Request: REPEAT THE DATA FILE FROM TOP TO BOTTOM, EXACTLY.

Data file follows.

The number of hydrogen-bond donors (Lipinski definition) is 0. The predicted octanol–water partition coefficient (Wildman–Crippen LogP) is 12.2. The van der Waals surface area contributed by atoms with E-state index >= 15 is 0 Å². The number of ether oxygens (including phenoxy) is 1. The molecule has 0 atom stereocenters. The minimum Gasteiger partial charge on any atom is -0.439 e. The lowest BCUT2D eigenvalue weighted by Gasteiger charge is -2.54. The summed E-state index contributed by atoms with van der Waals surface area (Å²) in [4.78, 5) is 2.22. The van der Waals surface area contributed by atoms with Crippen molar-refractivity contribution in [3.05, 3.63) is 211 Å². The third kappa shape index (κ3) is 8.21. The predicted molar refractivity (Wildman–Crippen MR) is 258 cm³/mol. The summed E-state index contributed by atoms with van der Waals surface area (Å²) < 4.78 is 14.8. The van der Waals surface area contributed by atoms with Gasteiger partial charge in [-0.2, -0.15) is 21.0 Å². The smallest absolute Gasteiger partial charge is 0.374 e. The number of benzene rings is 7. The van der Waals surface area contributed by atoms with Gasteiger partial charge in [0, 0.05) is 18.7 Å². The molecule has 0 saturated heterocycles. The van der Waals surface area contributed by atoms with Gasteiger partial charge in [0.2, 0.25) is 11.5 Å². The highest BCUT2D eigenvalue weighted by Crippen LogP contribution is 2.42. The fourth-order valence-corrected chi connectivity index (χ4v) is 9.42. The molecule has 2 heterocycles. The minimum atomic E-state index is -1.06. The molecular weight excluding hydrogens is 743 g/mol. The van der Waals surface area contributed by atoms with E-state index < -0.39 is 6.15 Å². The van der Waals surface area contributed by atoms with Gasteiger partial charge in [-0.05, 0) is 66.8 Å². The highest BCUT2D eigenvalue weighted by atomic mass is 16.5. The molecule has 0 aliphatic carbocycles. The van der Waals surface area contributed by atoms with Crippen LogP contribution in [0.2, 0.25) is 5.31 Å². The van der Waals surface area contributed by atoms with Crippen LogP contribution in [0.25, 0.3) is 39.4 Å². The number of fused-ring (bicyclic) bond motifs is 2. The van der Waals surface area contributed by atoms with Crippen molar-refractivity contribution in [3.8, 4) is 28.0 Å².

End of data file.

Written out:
The number of hydrogen-bond donors (Lipinski definition) is 0. The predicted octanol–water partition coefficient (Wildman–Crippen LogP) is 12.2. The van der Waals surface area contributed by atoms with E-state index >= 15 is 0 Å². The number of ether oxygens (including phenoxy) is 1. The molecule has 0 atom stereocenters. The minimum Gasteiger partial charge on any atom is -0.439 e. The lowest BCUT2D eigenvalue weighted by Gasteiger charge is -2.54. The summed E-state index contributed by atoms with van der Waals surface area (Å²) in [4.78, 5) is 2.22. The van der Waals surface area contributed by atoms with Crippen molar-refractivity contribution in [3.05, 3.63) is 211 Å². The third kappa shape index (κ3) is 8.21. The predicted molar refractivity (Wildman–Crippen MR) is 258 cm³/mol. The summed E-state index contributed by atoms with van der Waals surface area (Å²) < 4.78 is 14.8. The van der Waals surface area contributed by atoms with Gasteiger partial charge in [-0.2, -0.15) is 21.0 Å². The smallest absolute Gasteiger partial charge is 0.374 e. The number of benzene rings is 7. The van der Waals surface area contributed by atoms with Gasteiger partial charge in [0, 0.05) is 18.7 Å². The molecule has 0 saturated heterocycles. The van der Waals surface area contributed by atoms with Gasteiger partial charge in [0.2, 0.25) is 11.5 Å². The highest BCUT2D eigenvalue weighted by Crippen LogP contribution is 2.42. The fourth-order valence-corrected chi connectivity index (χ4v) is 9.42. The molecule has 2 heterocycles. The minimum atomic E-state index is -1.06. The molecular weight excluding hydrogens is 743 g/mol. The van der Waals surface area contributed by atoms with E-state index < -0.39 is 6.15 Å². The van der Waals surface area contributed by atoms with Gasteiger partial charge in [-0.05, 0) is 66.8 Å². The highest BCUT2D eigenvalue weighted by atomic mass is 16.5. The molecule has 0 aliphatic carbocycles. The van der Waals surface area contributed by atoms with Crippen LogP contribution in [0.2, 0.25) is 5.31 Å². The van der Waals surface area contributed by atoms with Crippen LogP contribution in [0.25, 0.3) is 39.4 Å². The number of fused-ring (bicyclic) bond motifs is 2. The van der Waals surface area contributed by atoms with Crippen molar-refractivity contribution in [3.8, 4) is 28.0 Å².